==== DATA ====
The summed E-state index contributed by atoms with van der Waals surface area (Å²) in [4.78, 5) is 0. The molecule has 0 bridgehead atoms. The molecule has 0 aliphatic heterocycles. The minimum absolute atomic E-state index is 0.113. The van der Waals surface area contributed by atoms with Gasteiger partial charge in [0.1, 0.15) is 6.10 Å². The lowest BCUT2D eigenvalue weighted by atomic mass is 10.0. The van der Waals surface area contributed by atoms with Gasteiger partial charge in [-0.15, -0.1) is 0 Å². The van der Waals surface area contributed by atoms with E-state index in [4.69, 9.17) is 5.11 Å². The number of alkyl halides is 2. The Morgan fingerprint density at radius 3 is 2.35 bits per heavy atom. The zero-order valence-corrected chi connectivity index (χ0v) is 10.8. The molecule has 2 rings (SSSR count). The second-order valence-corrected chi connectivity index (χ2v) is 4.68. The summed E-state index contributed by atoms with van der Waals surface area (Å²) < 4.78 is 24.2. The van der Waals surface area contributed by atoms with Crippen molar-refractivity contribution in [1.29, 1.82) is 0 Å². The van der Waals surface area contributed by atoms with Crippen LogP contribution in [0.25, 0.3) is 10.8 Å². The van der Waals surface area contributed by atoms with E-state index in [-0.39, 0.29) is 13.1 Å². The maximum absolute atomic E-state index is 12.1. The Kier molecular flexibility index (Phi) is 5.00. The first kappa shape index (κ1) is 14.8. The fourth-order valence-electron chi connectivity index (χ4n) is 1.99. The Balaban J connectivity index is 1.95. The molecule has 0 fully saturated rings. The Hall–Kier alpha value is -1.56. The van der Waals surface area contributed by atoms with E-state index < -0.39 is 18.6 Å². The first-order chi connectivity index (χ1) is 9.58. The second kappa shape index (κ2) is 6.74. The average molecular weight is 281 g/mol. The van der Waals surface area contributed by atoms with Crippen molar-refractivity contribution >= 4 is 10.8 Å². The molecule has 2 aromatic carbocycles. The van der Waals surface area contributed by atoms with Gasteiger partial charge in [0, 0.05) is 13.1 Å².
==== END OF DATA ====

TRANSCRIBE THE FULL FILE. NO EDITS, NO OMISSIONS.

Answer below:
The summed E-state index contributed by atoms with van der Waals surface area (Å²) in [4.78, 5) is 0. The molecule has 0 bridgehead atoms. The molecule has 0 aliphatic heterocycles. The minimum absolute atomic E-state index is 0.113. The van der Waals surface area contributed by atoms with Gasteiger partial charge in [0.1, 0.15) is 6.10 Å². The lowest BCUT2D eigenvalue weighted by atomic mass is 10.0. The van der Waals surface area contributed by atoms with Gasteiger partial charge in [-0.15, -0.1) is 0 Å². The van der Waals surface area contributed by atoms with E-state index in [4.69, 9.17) is 5.11 Å². The number of alkyl halides is 2. The Morgan fingerprint density at radius 3 is 2.35 bits per heavy atom. The zero-order valence-corrected chi connectivity index (χ0v) is 10.8. The molecule has 2 rings (SSSR count). The second-order valence-corrected chi connectivity index (χ2v) is 4.68. The summed E-state index contributed by atoms with van der Waals surface area (Å²) < 4.78 is 24.2. The van der Waals surface area contributed by atoms with Crippen molar-refractivity contribution in [1.29, 1.82) is 0 Å². The van der Waals surface area contributed by atoms with Crippen LogP contribution in [0.25, 0.3) is 10.8 Å². The van der Waals surface area contributed by atoms with E-state index in [-0.39, 0.29) is 13.1 Å². The maximum absolute atomic E-state index is 12.1. The Kier molecular flexibility index (Phi) is 5.00. The first kappa shape index (κ1) is 14.8. The fourth-order valence-electron chi connectivity index (χ4n) is 1.99. The Balaban J connectivity index is 1.95. The molecule has 0 fully saturated rings. The Hall–Kier alpha value is -1.56. The van der Waals surface area contributed by atoms with E-state index < -0.39 is 18.6 Å². The first-order chi connectivity index (χ1) is 9.58. The second kappa shape index (κ2) is 6.74. The average molecular weight is 281 g/mol. The van der Waals surface area contributed by atoms with Crippen molar-refractivity contribution >= 4 is 10.8 Å². The molecule has 2 aromatic carbocycles. The van der Waals surface area contributed by atoms with Gasteiger partial charge in [0, 0.05) is 13.1 Å².